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#1148426 - 12/16/05 12:59 AM Why do we like music?
jbot Offline
Full Member

Registered: 07/16/05
Posts: 59
Loc: Kentucky
Tonight, I was listening to a Saint Saens piano concerto. Magnificient! Immediately afterward, I listened to a Haydn Piano concerto. I was amazed that I enjoyed it equally as much. Two entirely different styles and yet they were both masterpieces, IMHO. That brings me to my question. What makes "great" music? (To each of us, of course. Not by some outside arbitrary standard.) My thoughts are, among many others, a wealth of beautiful themes executed in imaginative ways and repeated with variations which are never boring and which stimulate our imaginations. Ingenious modulations and accompaniments and constantly changing textures, yet with enough familiarity to give us a sense of identification and comfort.
I am very interested in the composer's viewpoint on this topic.

Merry Christmas to all,
Jim Bottom

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#1148427 - 12/16/05 01:24 AM Re: Why do we like music?
Derulux Offline
5000 Post Club Member

Registered: 06/06/05
Posts: 5321
Loc: Philadelphia
I abhorred the only Saint-Saens concerto I ever listened to, and since, have listened to absolutely nothing by that composer out of choice. (Yet, I know in the world of these forums, I am in the minority.) ;\)

To me, music must have the same things a great story has, for to me, music tells a story. And a story has three great things about it:

1. Plot/Theme
2. Character
3. Setting

With Saint-Saens, I found only setting, and maybe a little theme. But there was no over all plot, and to me, absolutely no character development. Maybe in a few years, I'll try it again. For now, my taste is closed off to that particular composer.

So, let's look at how this translates to music, and then I'll list the wide variety of things I enjoy.

The plot/theme can easily be heard in the melody. However, the harmony really takes the plot from one point to the next. Setting is, to me, the over all shape of the piece. Chords, instruments, voicing...these things determine the setting of the piece. The 'character development' is a little more difficult. It is intertwined with how the piece changes over time. The melody opens static and unchanging. Then it reaches some initiation, finds its boon, struggles, transforms, modulates, becomes something new, and reaches some catharsis. Sometimes (much of the time in good music), it then "comes home". It has to return from its journey to the place of its origins. After all, if the character in a good story never returned home (or we never knew what became of the character), it would not be a good story...we would not be able to relate to it.

I can find these elements in everything from Bach to 2pac, though I am partial to neither of those two in particular. Mozart, Beethoven, Chopin, Liszt, Tchaikovsky, Rachmaninoff. Gershwin, Ellington, Gillespie, Ferguson. Sinatra, Dean Martin, Sammy, hell...the whole Rat Pack, Tony (Bennet), even Louie Prima and Lou Monte. Chuck Berry, Jerry Lee Lewis, Elvis, the Beatles, the Doors, the Monkeys, the Beach Boys. Elton John, Billy Joel. And I can name a bunch of 90s and later groups, too (but I think the list is getting over-populated).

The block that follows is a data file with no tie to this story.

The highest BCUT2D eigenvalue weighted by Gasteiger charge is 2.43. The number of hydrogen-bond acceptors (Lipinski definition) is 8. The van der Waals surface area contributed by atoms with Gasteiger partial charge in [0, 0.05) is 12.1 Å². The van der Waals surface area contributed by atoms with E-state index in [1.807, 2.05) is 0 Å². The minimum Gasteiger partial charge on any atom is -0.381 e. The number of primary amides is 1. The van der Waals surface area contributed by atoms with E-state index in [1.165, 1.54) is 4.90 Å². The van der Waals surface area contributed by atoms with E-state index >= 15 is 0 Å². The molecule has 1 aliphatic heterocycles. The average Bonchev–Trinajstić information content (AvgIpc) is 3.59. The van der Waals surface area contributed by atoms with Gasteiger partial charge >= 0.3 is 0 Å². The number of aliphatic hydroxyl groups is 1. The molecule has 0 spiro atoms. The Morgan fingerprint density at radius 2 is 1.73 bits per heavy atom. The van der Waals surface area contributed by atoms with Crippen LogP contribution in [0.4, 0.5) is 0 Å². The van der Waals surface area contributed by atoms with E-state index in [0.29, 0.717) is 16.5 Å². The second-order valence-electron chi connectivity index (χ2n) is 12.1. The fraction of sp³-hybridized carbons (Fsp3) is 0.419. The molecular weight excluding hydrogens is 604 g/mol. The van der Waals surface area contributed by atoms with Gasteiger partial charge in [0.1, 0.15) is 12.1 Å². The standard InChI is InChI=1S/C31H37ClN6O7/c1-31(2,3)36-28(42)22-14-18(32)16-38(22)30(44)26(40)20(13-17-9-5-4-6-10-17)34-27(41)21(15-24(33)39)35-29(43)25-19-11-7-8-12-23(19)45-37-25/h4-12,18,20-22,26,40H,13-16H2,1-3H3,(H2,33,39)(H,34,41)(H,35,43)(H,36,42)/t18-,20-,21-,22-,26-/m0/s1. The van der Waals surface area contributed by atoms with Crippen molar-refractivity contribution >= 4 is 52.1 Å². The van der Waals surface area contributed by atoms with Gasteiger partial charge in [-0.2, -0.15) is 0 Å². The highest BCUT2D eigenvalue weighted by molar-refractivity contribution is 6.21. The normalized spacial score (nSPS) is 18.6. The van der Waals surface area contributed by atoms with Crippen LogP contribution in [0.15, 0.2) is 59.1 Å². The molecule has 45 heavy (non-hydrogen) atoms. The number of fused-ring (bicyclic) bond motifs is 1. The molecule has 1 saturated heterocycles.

I am a lover of music, of great music, and not of one particular style of music. I can play Beethoven sonatas on the piano, or I can turn it around and rock it out with "Great Balls of Fire". I don't enjoy sitting in the rut of one particular style and saying, "This is everything," because, in the end, it is not. ;\)
_________________________
Every day we are afforded a new chance. The problem with life is not that you run out of chances. In the end, what you run out of are days.

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#1148428 - 12/16/05 01:42 AM Re: Why do we like music?
jbot Offline
Full Member

Registered: 07/16/05
Posts: 59
Loc: Kentucky
Derulux, don't judge Saint-Saens piano concertos until you have listened to his 2nd and 5th. I was not impressed with his 2nd and 3rd, (and even his 4th until I heard the 3rd movement). The 5th is wonderful, however.

JBOT

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#1148429 - 12/16/05 01:43 AM Re: Why do we like music?
jbot Offline
Full Member

Registered: 07/16/05
Posts: 59
Loc: Kentucky
Sorry, I meant to say the 3rd and 4th (Until I heard the 3rd movement.

jbot

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#1148430 - 12/16/05 01:58 AM Re: Why do we like music?
Derulux Offline
5000 Post Club Member

Registered: 06/06/05
Posts: 5321
Loc: Philadelphia
I believe it was his 2nd that I listened to. ;\)
_________________________
Every day we are afforded a new chance. The problem with life is not that you run out of chances. In the end, what you run out of are days.

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#1148431 - 12/16/05 07:26 AM Re: Why do we like music?
sarabande Offline
1000 Post Club Member

Registered: 11/18/05
Posts: 1597
Loc: Mo.
 Quote:
Originally posted by jbot:
My thoughts are, among many others, a wealth of beautiful themes executed in imaginative ways and repeated with variations which are never boring and which stimulate our imaginations. Ingenious modulations and accompaniments and constantly changing textures, yet with enough familiarity to give us a sense of identification and comfort. Jim Bottom [/b]
= variety![/b]

Well put, to me variety is a top factor.

Sarabande